continued The programming is just one component of the project, though, and together the team is comprised of approximately 60 students who have created the robot from the ground up.
Senior Jeff LaFlamme, who is credited with much of the design, manufacturing and assembly of Snobot, said the club was given the option to choose between two types of robots to make — either a tip and score or shooter concept.
While the hands-on portion of working on the project is good practice for those who plan to go into engineering fields, LaFlamme said there are a lot of really fun parts like being on a team and getting to work closely with friends.
“You do learn a lot ... a lot of weird physics concepts,” he said.
Those concepts, though, have already given LaFlamme a chance for real world application as, with the help of one of the club’s mentors, he’s already landed a job with RoboShop in Corcoran. Everything he does on the job, though has been learned through robotics club.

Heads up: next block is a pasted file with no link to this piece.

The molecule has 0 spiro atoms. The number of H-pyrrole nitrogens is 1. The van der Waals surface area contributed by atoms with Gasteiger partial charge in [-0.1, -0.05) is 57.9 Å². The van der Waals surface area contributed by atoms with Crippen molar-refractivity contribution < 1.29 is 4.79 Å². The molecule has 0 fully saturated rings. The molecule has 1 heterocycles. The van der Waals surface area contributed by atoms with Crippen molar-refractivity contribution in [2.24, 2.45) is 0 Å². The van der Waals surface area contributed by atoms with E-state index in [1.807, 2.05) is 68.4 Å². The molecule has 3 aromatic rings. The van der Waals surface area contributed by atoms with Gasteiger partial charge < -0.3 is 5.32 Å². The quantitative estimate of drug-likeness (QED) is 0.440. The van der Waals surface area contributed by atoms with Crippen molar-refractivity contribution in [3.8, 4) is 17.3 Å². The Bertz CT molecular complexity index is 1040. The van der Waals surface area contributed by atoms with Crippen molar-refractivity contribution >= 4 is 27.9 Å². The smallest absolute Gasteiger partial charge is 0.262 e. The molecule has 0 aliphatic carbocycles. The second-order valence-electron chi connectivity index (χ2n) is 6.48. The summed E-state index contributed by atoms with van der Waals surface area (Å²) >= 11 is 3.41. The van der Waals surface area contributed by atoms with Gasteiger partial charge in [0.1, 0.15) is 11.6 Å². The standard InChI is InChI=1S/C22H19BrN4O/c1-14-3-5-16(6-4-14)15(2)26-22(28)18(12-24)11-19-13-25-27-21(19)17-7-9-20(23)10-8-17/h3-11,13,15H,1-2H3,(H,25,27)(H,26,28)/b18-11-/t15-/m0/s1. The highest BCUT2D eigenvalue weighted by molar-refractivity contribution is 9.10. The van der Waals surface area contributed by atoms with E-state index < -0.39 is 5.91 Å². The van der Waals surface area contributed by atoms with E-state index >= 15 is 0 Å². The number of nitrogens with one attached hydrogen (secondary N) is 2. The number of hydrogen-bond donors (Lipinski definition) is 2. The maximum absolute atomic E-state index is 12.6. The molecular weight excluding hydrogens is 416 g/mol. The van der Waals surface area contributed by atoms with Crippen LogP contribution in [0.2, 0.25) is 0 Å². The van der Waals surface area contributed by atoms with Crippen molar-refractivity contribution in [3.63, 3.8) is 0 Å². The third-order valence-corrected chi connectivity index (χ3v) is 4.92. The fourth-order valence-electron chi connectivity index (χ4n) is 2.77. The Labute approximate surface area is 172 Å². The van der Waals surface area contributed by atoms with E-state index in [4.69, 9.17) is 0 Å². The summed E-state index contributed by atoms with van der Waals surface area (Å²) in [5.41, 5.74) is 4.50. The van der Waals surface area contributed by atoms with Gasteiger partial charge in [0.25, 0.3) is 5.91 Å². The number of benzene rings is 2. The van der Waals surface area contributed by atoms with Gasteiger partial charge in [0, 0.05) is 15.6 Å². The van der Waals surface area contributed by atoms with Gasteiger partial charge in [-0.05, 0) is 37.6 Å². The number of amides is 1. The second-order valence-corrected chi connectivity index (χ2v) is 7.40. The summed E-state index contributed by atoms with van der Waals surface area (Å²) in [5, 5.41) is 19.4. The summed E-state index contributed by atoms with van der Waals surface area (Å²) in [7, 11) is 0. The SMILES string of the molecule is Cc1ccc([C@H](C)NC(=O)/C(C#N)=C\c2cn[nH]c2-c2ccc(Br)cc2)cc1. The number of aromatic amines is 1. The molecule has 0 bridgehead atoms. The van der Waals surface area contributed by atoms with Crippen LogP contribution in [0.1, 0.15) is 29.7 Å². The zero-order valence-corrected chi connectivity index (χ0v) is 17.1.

On the opposite side of the gym, and different end of the engineering spectrum, Cicero-North Syracuse students displayed a hydrogen fuel cell vehicle that can achieve the equivalent to 1,800 miles to the gallon, said senior Nick Cifaratta. The Shell Eco-Marathon car, built by the school’s engineering club, is an effort to try to make the greenest vehicle possible.
According to Cifaratta, the competition the team attends in Houston is dominated by college students and completed as college senior engineering projects. Last year the team beat Duke Universtiy and University of North Carolina at Chapel Hill.
As high school students competing against their college counterparts and winning, senior Joe Stokes said it “just show you want you can do.”
“A lot of things we do on the car you can’t teach in a classroom,” he said.